eclampsia

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Related to guinea pig eclampsia: HELLP syndrome, PubMed

eclampsia

 [e-klamp´se-ah]
in pregnant women, the convulsive stage of preeclampsia-eclampsia syndrome; the convulsions are not attributable to other cerebral conditions such as epilepsy. It is a potentially life-threatening disorder characterized by hypertension, generalized edema, and proteinuria. Preeclampsia is a less severe, nonconvulsive form of the disorder. adj., adj eclamp´tic.
puerperal eclampsia that occurring after or during childbirth.
uremic eclampsia eclampsia due to uremia.

ec·lamp·si·a

(ek-lamp'sē-ă),
Occurrence of one or more convulsions, not attributable to other cerebral conditions such as epilepsy or cerebral hemorrhage, in a patient with preeclampsia.
[G. eklampsis, a shining forth]

eclampsia

/eclamp·sia/ (ĕ-klamp´se-ah) convulsions and coma, rarely coma alone, occurring in a pregnant or puerperal woman, and associated with hypertension, edema, and/or proteinuria.eclamp´tic
uremic eclampsia  that due to uremia.

eclampsia

(ĭ-klămp′sē-ə)
n.
Coma or convulsions in a patient with preeclampsia, occurring in late pregnancy, during labor, or within 24 hours after giving birth.

e·clamp′tic (-tĭk) adj.

eclampsia

[iklamp′sē·ə]
Etymology: Gk, ek, out, lampein, to flash
the gravest form of pregnancy-induced hypertension. It is characterized by grand mal seizure, coma, hypertension, proteinuria, and edema. The symptoms of impending seizure often include body temperature of up to 104° F, anxiety, epigastric pain, severe headache, and blurred vision. The nurse is alert to persistently and extremely high blood pressure and to increasingly hyperactive deep-tendon reflexes, or clonus. Convulsions may be prevented by bed rest in a quiet, dimly lit room and parenteral administration of magnesium sulfate and antihypertensive medications. The nurse attentively monitors the mother's general condition, including respiration, deep tendon reflexes, blood pressure, magnesium sulfate levels, and urine and protein excretion, as well as the baby's heart rate. Treatment of a convulsion must include maintenance of the mother's airway, protection of the mother against self-injury, and administration of medication to check the convulsion and decrease the blood pressure. Once this is accomplished, delivery is indicated. Convulsions rarely occur in the puerperium. Complications of eclampsia include cerebral hemorrhage, pulmonary edema, renal failure, liver necrosis, abruptio placentae, hypofibrinogenemia, hemolysis, and retinal hemorrhages, sometimes with temporary blindness. The maternal mortality rate in eclampsia is 10%; the fetal mortality rate is 25%. Eclampsia occurs in 0.2% of pregnancies. The cause is not known.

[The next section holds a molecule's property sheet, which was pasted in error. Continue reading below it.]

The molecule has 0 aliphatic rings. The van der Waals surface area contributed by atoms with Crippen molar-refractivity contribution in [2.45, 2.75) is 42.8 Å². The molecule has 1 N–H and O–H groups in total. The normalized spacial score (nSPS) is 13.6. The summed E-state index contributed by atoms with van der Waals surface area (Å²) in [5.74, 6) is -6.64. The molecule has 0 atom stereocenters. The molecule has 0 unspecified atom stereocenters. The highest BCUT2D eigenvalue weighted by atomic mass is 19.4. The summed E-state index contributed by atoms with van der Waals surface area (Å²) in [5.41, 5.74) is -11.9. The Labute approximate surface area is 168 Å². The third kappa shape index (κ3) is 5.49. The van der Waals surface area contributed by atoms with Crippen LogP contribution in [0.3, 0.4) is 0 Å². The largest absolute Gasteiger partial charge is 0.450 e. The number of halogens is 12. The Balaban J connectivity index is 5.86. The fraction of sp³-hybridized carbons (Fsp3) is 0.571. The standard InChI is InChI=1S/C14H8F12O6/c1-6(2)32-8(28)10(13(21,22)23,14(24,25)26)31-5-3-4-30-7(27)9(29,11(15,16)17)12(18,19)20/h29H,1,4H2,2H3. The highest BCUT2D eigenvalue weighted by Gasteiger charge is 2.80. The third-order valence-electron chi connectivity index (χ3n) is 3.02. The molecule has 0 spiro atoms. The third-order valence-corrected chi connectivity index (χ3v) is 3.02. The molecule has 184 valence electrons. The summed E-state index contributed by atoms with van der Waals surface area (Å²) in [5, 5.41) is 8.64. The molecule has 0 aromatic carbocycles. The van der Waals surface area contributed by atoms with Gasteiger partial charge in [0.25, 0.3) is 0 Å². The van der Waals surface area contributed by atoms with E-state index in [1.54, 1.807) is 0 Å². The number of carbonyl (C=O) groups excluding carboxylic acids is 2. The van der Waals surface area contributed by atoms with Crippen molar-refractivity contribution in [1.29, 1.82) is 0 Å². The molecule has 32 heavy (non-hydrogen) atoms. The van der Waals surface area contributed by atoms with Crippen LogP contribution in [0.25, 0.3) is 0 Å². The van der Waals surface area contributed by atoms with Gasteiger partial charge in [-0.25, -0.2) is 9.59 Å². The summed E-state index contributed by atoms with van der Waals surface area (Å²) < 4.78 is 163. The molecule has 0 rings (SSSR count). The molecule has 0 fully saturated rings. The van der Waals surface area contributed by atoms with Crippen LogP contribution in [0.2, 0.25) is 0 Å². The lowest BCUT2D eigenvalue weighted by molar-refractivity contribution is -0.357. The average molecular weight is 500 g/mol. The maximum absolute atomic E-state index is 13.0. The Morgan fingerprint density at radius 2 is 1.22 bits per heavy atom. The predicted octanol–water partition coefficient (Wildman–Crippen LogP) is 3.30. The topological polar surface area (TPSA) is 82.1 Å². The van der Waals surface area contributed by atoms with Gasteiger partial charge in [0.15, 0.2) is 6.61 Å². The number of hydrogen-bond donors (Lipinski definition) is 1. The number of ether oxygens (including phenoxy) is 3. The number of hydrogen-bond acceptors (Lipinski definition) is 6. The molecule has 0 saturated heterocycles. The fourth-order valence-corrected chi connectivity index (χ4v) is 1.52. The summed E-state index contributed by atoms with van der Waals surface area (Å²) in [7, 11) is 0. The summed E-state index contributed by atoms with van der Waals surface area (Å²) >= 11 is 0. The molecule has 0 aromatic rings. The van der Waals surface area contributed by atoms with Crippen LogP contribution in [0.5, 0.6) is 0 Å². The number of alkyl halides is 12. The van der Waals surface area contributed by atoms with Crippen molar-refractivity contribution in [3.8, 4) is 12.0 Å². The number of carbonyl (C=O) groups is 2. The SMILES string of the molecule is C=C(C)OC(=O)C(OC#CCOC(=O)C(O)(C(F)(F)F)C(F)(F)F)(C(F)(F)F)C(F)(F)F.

eclampsia/pre-eclampsia

(From Greek eklampsis, shining forth) Metabolic toxemia of pregnancy Obstetrics A condition which usually develops in late pregnancy or the immediate puerperium Clinical HTN, hemoconcentration, sodium retention with resultant edema Lab Albuminuria, proteinuria, hypoproteinemia, ↑ nitrogen/BUN; pre-eclampsia is most common in primigravidas, after the 24th gestational wk, but may occur as soon as trophoblastic tissue is present Treatment If mild, bed rest and sedation; if severe, antihypertensives–eg, vasodilators, α methyldopa; if convulsions, magnesium sulfate. See HELLP syndrome.

ec·lamp·si·a

(ĕ-klamp'sē-ă)
Occurrence of one or more convulsions, not attributable to other cerebral conditions such as epilepsy or cerebral hemorrhage, in a patient with preeclampsia.
[G. eklampsis, a shining forth]

eclampsia

A serious complication of pregnancy in which dangerous seizures occur with a high mortality. Eclampsia is always preceded by the warning state of pre-eclampsia. This consists of raised blood pressure, OEDEMA, and protein (albumin and sometimes globulin) in the urine. The risk of eclampsia ceases soon, but not immediately, after the baby is born. It has recently been discovered that a rise in the levels of circulating angiogenic factors can predict the development of pre-eclampsia.

eclampsia

a syndrome including convulsions and coma occurring in animals soon after birth of the young.

bitch eclampsia
see puerperal tetany.
guinea pig eclampsia
see pregnancy toxemia (3) and ketosis.
mare eclampsia
puerperal eclampsia
see puerperal tetany.
sow eclampsia
a poorly defined condition of older sows after farrowing which responds to treatment with calcium and magnesium.
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